But we are children of the light, even if we don’t always feel that way because of the mood disorders or physical ailments we fight.

I’ve found there are things that can help people experiencing depression. Just like people battling diabetes are helped with insulin, or cancer with chemotherapy and radiation, people with depression often are helped by medication and therapy. A nutritious diet and daily exercise, even just light walking, also can be a tremendous help. It might not improve things significantly, but it can keep things from getting much, much worse.

But solidarity helps, too. Knowing they have the support, sympathy, and empathy of other people can be huge. Knowing they have value in spite of their illness feels good and encourages them to press on.

It also helps to understand other people who have made a difference in God’s kingdom battled depression, too—people like Moses, King David, the prophet Elijah, the prophet Jeremiah, and many others. I wrote an article as few years ago for that dives into what the Bible says about depression, and it helps me to know other people God has used also experienced depression, anxiety, and other things:

If you struggle with depression, whether because it’s an extraordinarily difficult period in your life right now or because you have a long-term mood disorder, please know I’m praying for you. And if I can pray for you specifically, please reach out.

If you love someone with depression, keep praying for them and loving them. Their battle can be invisible, but it is fully real and incredibly difficult.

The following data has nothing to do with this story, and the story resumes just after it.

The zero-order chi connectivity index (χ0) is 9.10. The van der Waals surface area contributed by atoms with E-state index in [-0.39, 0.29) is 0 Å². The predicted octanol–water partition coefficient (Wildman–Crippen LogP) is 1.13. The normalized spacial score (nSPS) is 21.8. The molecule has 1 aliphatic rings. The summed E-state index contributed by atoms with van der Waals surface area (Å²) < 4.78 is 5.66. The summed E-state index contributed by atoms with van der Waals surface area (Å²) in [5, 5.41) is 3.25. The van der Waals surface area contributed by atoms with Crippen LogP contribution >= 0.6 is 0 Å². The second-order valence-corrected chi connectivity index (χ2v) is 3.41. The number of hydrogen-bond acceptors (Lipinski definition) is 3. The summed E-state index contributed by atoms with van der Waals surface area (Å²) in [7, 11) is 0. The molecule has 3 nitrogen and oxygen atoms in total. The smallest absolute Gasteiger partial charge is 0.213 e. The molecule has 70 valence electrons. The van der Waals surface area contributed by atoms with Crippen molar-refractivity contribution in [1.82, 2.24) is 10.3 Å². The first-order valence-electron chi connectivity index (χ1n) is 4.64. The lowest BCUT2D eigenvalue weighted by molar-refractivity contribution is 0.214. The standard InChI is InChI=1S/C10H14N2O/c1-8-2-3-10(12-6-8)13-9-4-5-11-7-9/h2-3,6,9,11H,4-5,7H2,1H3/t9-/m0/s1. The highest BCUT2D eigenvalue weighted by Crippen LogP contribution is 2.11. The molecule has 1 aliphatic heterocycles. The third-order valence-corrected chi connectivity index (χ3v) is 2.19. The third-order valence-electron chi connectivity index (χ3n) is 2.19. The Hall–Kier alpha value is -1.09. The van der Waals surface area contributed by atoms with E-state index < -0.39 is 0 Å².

Remember: When one of us in the body of Christ hurts, we all hurt. Let’s come together in love and support, whatever that looks like. Together, may we heed the words the apostle Paul wrote to his young mentee, Timothy, as we strive to bring heaven on earth for eternity:

“Fight the good fight for the true faith. Hold tightly to the eternal life to which God has called you, which you have declared so well before many witnesses” (1 Timothy 6:12 NLT).

Let’s Pray: Lord, help me to be a supportive ally to my Christian brothers and sisters struggling with depression. Help me to wage war against evil with them and not be yet another stumbling block they must endure. Use me for Your ultimate glory, Lord. Amen.

Song of Reflection: “Better” by Jessica Reedy. Listen to it here.

Author Bio:

Jessica Brodie is an award-winning Christian novelist, journalist, editor, blogger, and writing coach and the recipient of the 2018 American Christian Fiction Writers Genesis Award for her novel, The Memory Garden.

She is also the editor of the South Carolina United Methodist Advocate, the oldest newspaper in Methodism. Learn more about her fiction and read her faith blog at She has a weekly YouTube devotional and podcast. You can also connect with her on Facebook, Twitter, and more. She’s also produced a free eBook, A God-Centered Life: 10 Faith-Based Practices When You’re Feeling Anxious, Grumpy, or Stressed.